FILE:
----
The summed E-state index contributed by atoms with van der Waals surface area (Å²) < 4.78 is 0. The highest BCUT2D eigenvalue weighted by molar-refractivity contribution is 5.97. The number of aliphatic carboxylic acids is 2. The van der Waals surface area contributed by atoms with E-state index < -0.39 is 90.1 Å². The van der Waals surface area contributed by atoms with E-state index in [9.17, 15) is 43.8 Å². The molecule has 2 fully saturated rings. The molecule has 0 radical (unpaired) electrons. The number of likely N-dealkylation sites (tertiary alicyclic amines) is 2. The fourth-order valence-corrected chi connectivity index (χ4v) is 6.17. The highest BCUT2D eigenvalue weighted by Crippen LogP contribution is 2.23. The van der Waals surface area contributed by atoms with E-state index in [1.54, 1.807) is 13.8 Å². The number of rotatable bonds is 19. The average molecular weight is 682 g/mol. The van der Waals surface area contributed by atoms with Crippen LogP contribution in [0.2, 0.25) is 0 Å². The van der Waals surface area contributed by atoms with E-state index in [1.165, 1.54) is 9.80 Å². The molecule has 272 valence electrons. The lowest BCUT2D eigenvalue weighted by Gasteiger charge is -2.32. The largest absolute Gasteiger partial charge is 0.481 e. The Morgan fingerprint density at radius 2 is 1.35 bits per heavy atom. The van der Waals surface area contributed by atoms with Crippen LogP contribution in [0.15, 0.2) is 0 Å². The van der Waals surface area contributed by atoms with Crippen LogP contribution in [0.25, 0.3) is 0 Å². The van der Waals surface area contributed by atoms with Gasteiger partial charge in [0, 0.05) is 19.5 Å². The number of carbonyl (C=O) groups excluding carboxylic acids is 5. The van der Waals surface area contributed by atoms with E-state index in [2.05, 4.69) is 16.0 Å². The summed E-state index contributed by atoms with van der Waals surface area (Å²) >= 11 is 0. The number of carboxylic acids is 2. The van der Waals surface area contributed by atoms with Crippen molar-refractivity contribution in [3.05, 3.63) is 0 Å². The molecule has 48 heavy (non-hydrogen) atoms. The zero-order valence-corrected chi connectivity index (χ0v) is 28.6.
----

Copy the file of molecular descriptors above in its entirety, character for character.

The summed E-state index contributed by atoms with van der Waals surface area (Å²) < 4.78 is 0. The highest BCUT2D eigenvalue weighted by molar-refractivity contribution is 5.97. The number of aliphatic carboxylic acids is 2. The van der Waals surface area contributed by atoms with E-state index < -0.39 is 90.1 Å². The van der Waals surface area contributed by atoms with E-state index in [9.17, 15) is 43.8 Å². The molecule has 2 fully saturated rings. The molecule has 0 radical (unpaired) electrons. The number of likely N-dealkylation sites (tertiary alicyclic amines) is 2. The fourth-order valence-corrected chi connectivity index (χ4v) is 6.17. The highest BCUT2D eigenvalue weighted by Crippen LogP contribution is 2.23. The van der Waals surface area contributed by atoms with E-state index in [1.54, 1.807) is 13.8 Å². The number of rotatable bonds is 19. The average molecular weight is 682 g/mol. The van der Waals surface area contributed by atoms with Crippen LogP contribution in [0.2, 0.25) is 0 Å². The van der Waals surface area contributed by atoms with E-state index in [1.165, 1.54) is 9.80 Å². The molecule has 272 valence electrons. The lowest BCUT2D eigenvalue weighted by Gasteiger charge is -2.32. The largest absolute Gasteiger partial charge is 0.481 e. The Morgan fingerprint density at radius 2 is 1.35 bits per heavy atom. The van der Waals surface area contributed by atoms with Crippen LogP contribution in [0.15, 0.2) is 0 Å². The van der Waals surface area contributed by atoms with Crippen LogP contribution in [0.25, 0.3) is 0 Å². The van der Waals surface area contributed by atoms with Gasteiger partial charge in [0, 0.05) is 19.5 Å². The number of carbonyl (C=O) groups excluding carboxylic acids is 5. The van der Waals surface area contributed by atoms with E-state index in [2.05, 4.69) is 16.0 Å². The summed E-state index contributed by atoms with van der Waals surface area (Å²) >= 11 is 0. The number of carboxylic acids is 2. The van der Waals surface area contributed by atoms with Crippen molar-refractivity contribution in [3.05, 3.63) is 0 Å². The molecule has 48 heavy (non-hydrogen) atoms. The zero-order valence-corrected chi connectivity index (χ0v) is 28.6.